In which a veteran of cultural studies seminars in the 1990s moves into academic administration and finds himself a married suburban father of two. Foucault, plus lawn care.
The Bookstore Conundrum
A returning correspondent writes:
A returning correspondent writes:
As a Ph.D. student who actually purchases most of the books on the
required lists, I'm becoming more price-sensitive than I was when I
was an undergraduate (and, incidentally, funded more generously!) and
a spendthrift M.A. student (when I only had to purchase a few books).
Consequently, I do most of my shopping on Amazon now, which is both
faster and more convenient than trudging to and from the bookstore half
a dozen times as the required texts trickle in over the semester.
My question is this. Why haven't colleges given up the bookstore ghost
altogether and simply set up a link on their home page to an Amazon
site listing all of the texts that students should buy? (Or Alibris,
or Powells, or whatever.) Surely these bookstores don't earn money,
and their nontextbook revenue streams (shot glasses, beer steins,
corkscrews, and sweatshirts) could be housed in smaller and even more
Students will always complain that textbooks are too expensive, of
course, but surely this would eliminate some of the intermediary costs
while also doing away with the hassles of textbook return policies and
As it stands, it just doesn't appear that the hassles -- from
understocked books to testy salespeople to blocks-long queues -- are
worth giving up what is always prime university real estate to,
essentially, a store people only use twice a year.
If only it were that simple...
"Surely those bookstores don't earn money." Actually, they do. In some cases, quite a lot. And the college gets a cut, either directly or indirectly.
At my cc, the college actually owns the bookstore. Bookstore profits are funneled directly into the college's operating budget. (Nationally, the trend has been to outsource the bookstore to a national company like Follett's. In those cases, the revenue stream to the college is based on rent, rather than sales, but if the sales dried up, it's a safe bet the rent would, too.)
Now, if one were so inclined, one could call this a conflict of interest. College hires faculty, faculty choose books, books enrich college. That's true as far as it goes, but there's more to it than that. Unless they choose books they've written themselves – which happens – the faculty don't get any actual kickbacks directly. The bookstores usually make higher profit margins on used books than on new ones, so they're often joining students in the crusade to get faculty not to change books too often. Publishers know this, so they 'bundle' all manner of stuff with textbooks and change editions every hour on the hour to try to suck the air out of the used book market, with which they compete.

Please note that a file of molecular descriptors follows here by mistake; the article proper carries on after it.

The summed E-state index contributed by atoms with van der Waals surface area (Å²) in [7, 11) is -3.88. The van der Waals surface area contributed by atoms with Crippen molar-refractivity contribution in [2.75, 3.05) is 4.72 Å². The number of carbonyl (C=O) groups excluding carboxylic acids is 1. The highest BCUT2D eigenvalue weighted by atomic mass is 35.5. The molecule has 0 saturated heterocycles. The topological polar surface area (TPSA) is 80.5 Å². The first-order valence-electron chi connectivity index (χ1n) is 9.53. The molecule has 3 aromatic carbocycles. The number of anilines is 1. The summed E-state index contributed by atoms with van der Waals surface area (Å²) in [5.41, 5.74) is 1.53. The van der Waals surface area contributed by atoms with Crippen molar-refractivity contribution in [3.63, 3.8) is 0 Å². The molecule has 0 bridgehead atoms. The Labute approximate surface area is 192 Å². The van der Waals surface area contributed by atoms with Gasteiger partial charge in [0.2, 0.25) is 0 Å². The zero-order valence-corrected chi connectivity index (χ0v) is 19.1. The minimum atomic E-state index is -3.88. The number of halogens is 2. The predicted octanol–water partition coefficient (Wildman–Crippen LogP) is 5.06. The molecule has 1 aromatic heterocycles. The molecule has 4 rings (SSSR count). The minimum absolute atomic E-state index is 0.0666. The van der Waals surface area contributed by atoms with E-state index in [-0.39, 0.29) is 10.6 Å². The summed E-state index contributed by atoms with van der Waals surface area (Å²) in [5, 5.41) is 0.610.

From my desk, I'm happy to encourage faculty to allow paperbacks, or used editions, whenever it makes pedagogical sense. (That tends to work better in American literature than in computer science, for obvious reasons.) Used editions are higher profit items, and still cheaper for students, so I get to feel good about helping the students while also helping the college's budget. To the extent that we can outsource our shortfalls to publishers, I'm happy to do it. But there are obvious limits to this, and I've never pressed the point when faculty have insisted that a particular new book was simply better.
Back in the day, campus bookstores had effective monopolies, since most required texts were specialized enough that other bookstores within realistic student distance wouldn't have them. Now that students have access to online booksellers, it's possible in many cases for students to do end-runs around campus bookstores. Yet, judging by sales figures, very few do.
Some of that is probably inertia, and I've heard anecdotally that some of it is based on financial aid. (If your book voucher is only good at the campus bookstore, then the question of where to shop has been pretty much settled.) Some is based on speed; if you need the book for a class tomorrow, buying it in person is the best bet. And if you don't have access to the list of necessary books until you get your hands on the syllabus on the first day of class, then the 'speed' variable becomes harder to evade. (A really savvy student could purchase only the first book at the bookstore, and order the rest online, but that doesn't tend to happen.) Depending on what happens with e-book readers, I guess it's possible that this issue could become moot, but I suspect that's at least several years away on any meaningful scale.
Finally, of course, there's the issue of returns if you drop the class. College bookstores usually have policies that are tied, if vaguely, to the local academic calendar. Online bookstores typically don't.
When I was in grad school at Flagship State, the university had a primary bookstore, but faculty also freely used several other bookstores in town. It didn't seem to help much with prices; I recall being struck even then that no matter where I bought books, I paid too much. The official store overcharged; the seedy store overcharged; the painfully trendy store overcharged. Once I got really ambitious and drove to the university bookstore at another university; it, too, overcharged. And once the Supreme Court got all finicky about 'fair use' in the 90's, the old "Kinko's discount" became harder to pull off. Naturally, this made overcharging even easier, since the safety valve of samizdat had been largely closed.
So the short answer to the question is, colleges keep bookstores because they're profitable. The secondary question, which is a little harder, is why the student grapevine is still relatively ineffective at circumventing the system.
Have a question? Ask the Administrator at deandad (at) gmail (dot) com.
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